James Reynolds merges footballs in hist latest project, highlighting the rise and rise of 'soccer' in the US, with more people playing with the spherical ball than ever before.

Since moving to the US, James has observed with a keen eye, the success that soccer is now having in the US. He speaks to Cult Kits about his latest project entitled Football/Football.




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Football is the global game. But in the States, ‘football’ is a completely different sport, played with very different parts of the anatomy.

But the popularity of soccer football is growing fast. Call it the Messi effect, hosting the World Cup in 2026, or safety issues around the pads and helmets version, more people in the US are playing with the spherical ball than ever.



I moved to the US recently, and the Premier League is everywhere. Games are keenly watched on the multiple TVs in bars, and you always see people wearing Arsenal, Man City and Liverpool shirts on the street.

Equally, the NFL is getting bigger and bigger in the UK, with several games each year played in London and the Super Bowl broadcast on terrestrial British television.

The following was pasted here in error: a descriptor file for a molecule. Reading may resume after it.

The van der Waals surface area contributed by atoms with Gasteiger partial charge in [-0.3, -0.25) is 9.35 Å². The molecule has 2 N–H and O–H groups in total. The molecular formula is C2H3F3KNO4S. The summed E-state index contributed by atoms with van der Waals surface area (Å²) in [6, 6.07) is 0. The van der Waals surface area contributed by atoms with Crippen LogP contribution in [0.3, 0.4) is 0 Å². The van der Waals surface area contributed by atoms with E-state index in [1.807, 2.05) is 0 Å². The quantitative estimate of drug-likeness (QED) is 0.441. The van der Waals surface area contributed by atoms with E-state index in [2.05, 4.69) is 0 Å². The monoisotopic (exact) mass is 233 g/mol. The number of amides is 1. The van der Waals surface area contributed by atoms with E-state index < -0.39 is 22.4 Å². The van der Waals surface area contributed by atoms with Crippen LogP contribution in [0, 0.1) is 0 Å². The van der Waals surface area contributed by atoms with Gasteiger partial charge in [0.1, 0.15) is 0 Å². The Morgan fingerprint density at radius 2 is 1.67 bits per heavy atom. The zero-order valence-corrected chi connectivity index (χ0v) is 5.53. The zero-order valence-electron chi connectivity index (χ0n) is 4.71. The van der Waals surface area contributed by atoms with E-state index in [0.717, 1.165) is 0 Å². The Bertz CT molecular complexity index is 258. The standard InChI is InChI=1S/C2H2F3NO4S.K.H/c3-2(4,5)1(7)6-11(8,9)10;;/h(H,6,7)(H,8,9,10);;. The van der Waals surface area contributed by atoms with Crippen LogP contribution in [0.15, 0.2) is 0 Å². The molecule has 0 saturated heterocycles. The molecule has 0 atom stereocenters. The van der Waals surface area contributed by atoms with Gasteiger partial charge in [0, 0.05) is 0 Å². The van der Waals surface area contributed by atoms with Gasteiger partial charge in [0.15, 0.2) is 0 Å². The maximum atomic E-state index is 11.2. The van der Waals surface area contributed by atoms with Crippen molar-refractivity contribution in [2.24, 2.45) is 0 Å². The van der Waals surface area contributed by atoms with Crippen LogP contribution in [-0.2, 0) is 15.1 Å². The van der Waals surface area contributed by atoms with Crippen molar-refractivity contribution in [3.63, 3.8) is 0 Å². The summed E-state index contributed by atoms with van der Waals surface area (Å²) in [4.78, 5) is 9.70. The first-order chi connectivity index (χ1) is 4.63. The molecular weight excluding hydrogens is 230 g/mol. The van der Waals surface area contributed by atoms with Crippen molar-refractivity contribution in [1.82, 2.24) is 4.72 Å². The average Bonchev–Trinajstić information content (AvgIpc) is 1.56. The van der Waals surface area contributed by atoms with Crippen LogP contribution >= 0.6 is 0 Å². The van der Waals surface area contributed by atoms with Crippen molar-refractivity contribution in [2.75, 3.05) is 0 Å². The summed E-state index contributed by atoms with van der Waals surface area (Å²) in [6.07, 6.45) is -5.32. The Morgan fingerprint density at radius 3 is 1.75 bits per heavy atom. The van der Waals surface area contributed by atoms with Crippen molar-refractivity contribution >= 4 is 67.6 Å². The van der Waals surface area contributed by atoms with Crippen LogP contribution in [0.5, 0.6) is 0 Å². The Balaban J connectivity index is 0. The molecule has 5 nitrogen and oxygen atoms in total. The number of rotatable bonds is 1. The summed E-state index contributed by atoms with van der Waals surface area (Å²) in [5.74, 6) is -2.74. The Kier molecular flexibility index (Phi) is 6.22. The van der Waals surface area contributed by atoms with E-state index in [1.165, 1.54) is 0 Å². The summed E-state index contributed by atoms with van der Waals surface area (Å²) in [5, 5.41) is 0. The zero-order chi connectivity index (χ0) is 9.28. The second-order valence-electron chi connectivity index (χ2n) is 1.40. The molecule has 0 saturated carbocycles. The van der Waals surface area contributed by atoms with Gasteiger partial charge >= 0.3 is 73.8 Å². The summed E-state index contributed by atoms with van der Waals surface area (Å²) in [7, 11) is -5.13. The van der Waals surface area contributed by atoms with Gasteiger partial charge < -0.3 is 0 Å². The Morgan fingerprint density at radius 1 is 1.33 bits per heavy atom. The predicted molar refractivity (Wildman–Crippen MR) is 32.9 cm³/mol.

It was this mix of very distinct footballs, and which game means what to different people, that inspired me to create Football/Football.



A big hit of nostalgia also played its part. Some balls just stand the test of time. We all have a ball we played with until the colour faded or sections of the leather peeled off, bringing back memories of playing for hours during the school holidays. You never forget being hit by one on a cold day, or that time you hit a volley that made you think you could actually turn pro.

Certain balls are synonymous with Premier League icons scoring legendary goals. Shearer and the Mitre Ultimax just works. Beckham whipping in a freekick with the Nike Geo Merlin. Or Thierry Henry in the maroon Arsenal kit, nonchalantly side footing the yellow Total90 Aerow into the far corner.



Some of the designs were trickier to paint than others. But after some tweaking of the proportions on Photoshop, a steady hand and a lot of patience is all it took. If these prove popular, I’ll add some more to the list. The original Champions League ball - as thumped by Zidane in the final against Leverkusen - and the gold adidas Fevernova used at the 2002 World Cup are potentials. For the moment though, I’m going to clear up the kitchen table and put the paints away.


View more of James' work on his website and his Instagram.

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